Act now to make a difference over the next 10 years
We have now entered a crucial decade for restoring the planet’s biodiversity, according to speakers at the South Downs Network’s Meeting the Challenge of Nature webinar. And the South Downs, “a national and international gem,” needs to be at the forefront as local people, councils and the Government step up to new responsibilities.
Baroness Kate Parminter, Chair of the House of Lords Select Committee on the Environment and Climate Change said: “It is down to us as to what happens next as well as Parliaments.”
“This is a big decade. It is about delivery,” said Chris Fairbrother, Landscape and Biodiversity Lead at the South Downs National Park. “We all need to play a part in that.”
Speakers stressed that, following COP-26, we should all use our own spheres of influence to make changes to help reverse the decline in biodiversity. We are now seeing the planet’s sixth mass extinction, with major declines in mammal and insect species noticeable much closer to home through falling numbers of hedgehogs and turtle doves. Crucially biodiversity is directly linked to climate change. It is also accelerating the rate at which the sea level was rising and affecting areas like Climping and Cuckmere.
“We must listen to the voice of nature,” said Professor Dan Osborn, Chair of the Sussex Campaign for the Protection of Rural England. “We can take bites out of nature, but nature will bite back.”
Chris Fairbrother outlined some of the nature recovery work which was already underway through the South Downs National Park’s Net zero with Nature initiative, which sought to achieve net zero carbon emissions. Sustainable farming practices and careful adoption of new woodlands was part of this, but so was the reaching out to other Areas of Outstanding Natural Beauty and chalk landscapes across the south of England, creating wild life corridors.
“National Parks are working together on this,” explained Chris Fairbrother. “AONBs and National Parks account for 12% of the UK land area, and 34% of this region’s productive landscape, so we could start to make a positive difference.”
“We need to bring back abundance, not just diversity,” said Dr Rob Stoneman, Director of Landscape Recovery for The Wildlife Trusts. “We want to see regenerative agriculture and systems of agriculture that enhance wildlife.” He praised the success of schemes like the Scottish Rain Forest Alliance and the Forest for Cornwall. The North Norfolk coastline has become a prosperous and beautiful part of the countryside which has successfully combined wildlife with farming.
Speakers agreed that what was missing was the promotion of nature in decision-making:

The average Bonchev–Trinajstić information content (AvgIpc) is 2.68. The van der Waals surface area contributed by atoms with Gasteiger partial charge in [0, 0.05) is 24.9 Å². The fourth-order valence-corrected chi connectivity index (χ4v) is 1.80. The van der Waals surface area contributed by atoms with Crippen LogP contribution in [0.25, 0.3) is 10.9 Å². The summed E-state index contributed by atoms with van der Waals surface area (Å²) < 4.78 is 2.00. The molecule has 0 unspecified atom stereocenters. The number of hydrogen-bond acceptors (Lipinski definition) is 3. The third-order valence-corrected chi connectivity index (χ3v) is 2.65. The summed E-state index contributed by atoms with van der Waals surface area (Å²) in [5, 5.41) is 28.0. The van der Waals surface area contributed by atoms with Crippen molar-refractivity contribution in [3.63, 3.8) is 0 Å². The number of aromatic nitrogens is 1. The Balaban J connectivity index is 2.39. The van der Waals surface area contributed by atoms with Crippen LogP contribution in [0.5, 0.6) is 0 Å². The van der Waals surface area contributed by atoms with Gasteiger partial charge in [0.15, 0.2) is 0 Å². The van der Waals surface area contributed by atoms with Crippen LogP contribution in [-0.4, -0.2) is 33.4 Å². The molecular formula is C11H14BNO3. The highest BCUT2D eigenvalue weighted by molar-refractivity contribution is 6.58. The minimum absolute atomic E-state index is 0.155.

“We are used to system where the economy is put above wildlife. That is not a valid way of operating anymore,” said Henri Brocklebank, Conservation expert at the Sussex Wildlife Trusts. “For too long nature has played second fiddle.”
“Nature is not a niceness,” said Dr Tony Whitbread, Chair of the South Downs Network. “We need to move away from a human story about domination and exploitation, and move to one which delivers regenerative lives and regenerative nature.”
Policy makers were urged to pay more attention to the Dasgupta Review on the Economics of Biodiversity which stressed that long term prosperity relies on rebalancing our demand of nature’s goods and services with its capacity to supply them.
The Government’s policy of relying on consumer choice and technology to combat climate change was roundly criticised. Baroness Parmenter described it as “a derogation of Government responsibility”:
“Government should be shaping new norms of social behaviour as part of the way we respond to nature and climate.”
Speakers were agreed that changes to the planning system, which the Government is expected to announce shortly, should include set targets for nature, just as it includes targets for housing numbers. They were concerned that the proposed system of zonal planning would remove the element of local democracy from the planning system.
Professor Osborn said Local Plans were almost certain to fail because of the way the principles of the current National Planning Policy Framework are applied in practice: “We need a better land use planning system which accounts for nature – not just housing and infrastructure.” He voiced concerns about the effect plans for a new Centre Parcs near Crawley, and new housing close to the South Downs, would have on the water supply.
The third webinar organised by the South Downs Network to coincide with the COP-26 summit looks at Sustainable Development and Living.
It focuses on the Phoenix Project in Lewes which will be one of the most significant brownfield developments in the South Downs National Park. The free webinar takes place on Wednesday 8 December from 6pm to 7.30pm.
The South Downs Network is a voluntary organisation campaigning on environmental issues across the South Downs National Park in East Sussex, West Sussex and Hampshire with the aim of a sustainable future and meeting the carbon challenge.
Those taking part in the meeting the Meeting the Challenge of Nature webinar on 25 November were:
- Baroness Kate Parminter – Chair of the Environment and Climate Change Committee in the House of Lords.
- Chris Fairbrother – Landscape & Biodiversity Strategy Lead at South Downs National Park Authority.
- Dr Rob Stoneman – Director of Landscape Recovery, The Wildlife Trusts.
- Henri Brocklebank – Director of Conservation Policy & Evidence at the Sussex Wildlife Trust.
- Dr Tony Whitbread – Chair of the South Downs Network and President of the Sussex Wildlife Trust.
- Professor Dan Osborn, Chair of CPRE Sussex – the Countryside Charity and President of the South Downs Network.
For further information please contact:
South Downs Network,
See us on social media: